Parthenogenetic Embryonic Stem Cells in Nonhuman Primates

PGES cells from nonhuman primate and human parthenogenetically activated oocyte have recently been derived and offer a valuable tool for studying the developmental, differentiation, and functional potential of the PGES cells in the context of their clinical application in organ and tissue transplantations in humans.

High-frequency generation of viable mice from engineered bi-maternal embryos

The results provide conclusive evidence that imprinted genes regulated by these two paternally methylated imprinting-control regions are the only paternal barrier that prevents the normal development of bi-maternal mouse fetuses to term.



Mouse parthenogenetic embryos with monoallelic H19 expression can develop to day 17.5 of gestation.

The present results suggest that the cessation of H19 gene expression from the ng-allele causes extended development of the fetus and that functional defects in the placenta could be fatal for the ontogeny.

Epigenetic modifications during oocyte growth correlates with extended parthenogenetic development in the mouse

The embryonic phenotypes observed here correlate with changes in epigenetic events that normally occur during oocyte growth, particularly the maternally expressed insulin-like growth factor II receptor gene (lgf2r).

Development of reconstituted mouse eggs suggests imprinting of the genome during gametogenesis

It is reported here that the eggs which receive a male pronucleus develop to term but those with two female pronuclei develop only poorly after implantation, suggesting that the cytoplasm of activated eggs is fully competent to support development toterm but not if the genome is entirely of maternal origin.

Maternal Primary Imprinting Is Established at a Specific Time for Each Gene throughout Oocyte Growth*

The results showed that the imprinting signals for each gene were not all imposed together at a specific time during oocyte growth but rather occurred throughout the period from primary to antral follicle stage oocytes.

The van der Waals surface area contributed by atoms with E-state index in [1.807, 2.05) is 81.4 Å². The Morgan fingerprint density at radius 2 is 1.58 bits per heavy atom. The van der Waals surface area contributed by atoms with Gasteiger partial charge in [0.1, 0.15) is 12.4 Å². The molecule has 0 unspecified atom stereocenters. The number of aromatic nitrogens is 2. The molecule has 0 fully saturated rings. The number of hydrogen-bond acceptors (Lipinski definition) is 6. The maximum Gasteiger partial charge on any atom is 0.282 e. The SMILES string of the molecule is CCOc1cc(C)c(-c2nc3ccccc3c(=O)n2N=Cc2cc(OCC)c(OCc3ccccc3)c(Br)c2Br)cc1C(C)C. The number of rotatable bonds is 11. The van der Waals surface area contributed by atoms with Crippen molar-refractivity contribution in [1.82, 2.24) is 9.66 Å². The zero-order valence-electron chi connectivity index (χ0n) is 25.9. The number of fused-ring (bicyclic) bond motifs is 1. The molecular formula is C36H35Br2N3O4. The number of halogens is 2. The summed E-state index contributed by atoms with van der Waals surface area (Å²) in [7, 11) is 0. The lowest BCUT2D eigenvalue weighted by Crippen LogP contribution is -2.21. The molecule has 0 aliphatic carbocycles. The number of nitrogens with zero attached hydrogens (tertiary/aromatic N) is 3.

Disruption of primary imprinting during oocyte growth leads to the modified expression of imprinted genes during embryogenesis.

The results show that primary imprinting during oocyte growth exhibits a crucial effect on both the expression and repression of maternal alleles during embryogenesis.

Genome imprinting and development in the mouse.

The cumulative effects of all the imprinted genes are observed in androgenones (AG) and parthenogenones (PG), which reveal complementary phenotypes with respect to embryonic and extraembryonic tissues.

Roles for genomic imprinting and the zygotic genome in placental development

It is shown that the spatial interactions between different cell types within feto-maternal interfaces are defective and abnormal behaviors in both zygote-derived and maternal cells that are attributed to the genome of theZygote but not the mother are identified.

Mechanisms of genomic imprinting.

  • K. Pfeifer
  • Biology
    American journal of human genetics
  • 2000
Imprinted genes represent a curious defiance of normal Mendelian genetics. Mammals inherit two complete sets of chromosomes, one from the mother and one from the father, and most autosomal genes will

Development of gynogenetic eggs in the mouse: implications for parthenogenetic embryos.

Mouse eggs with different genetic constitutions prepared by micromanipulation of fertilized diploids and triploids developed at best to about the 25-somite stage as did the genetically similar diploid parthenogenones stimulated to develop in the complete absence of the male gamete.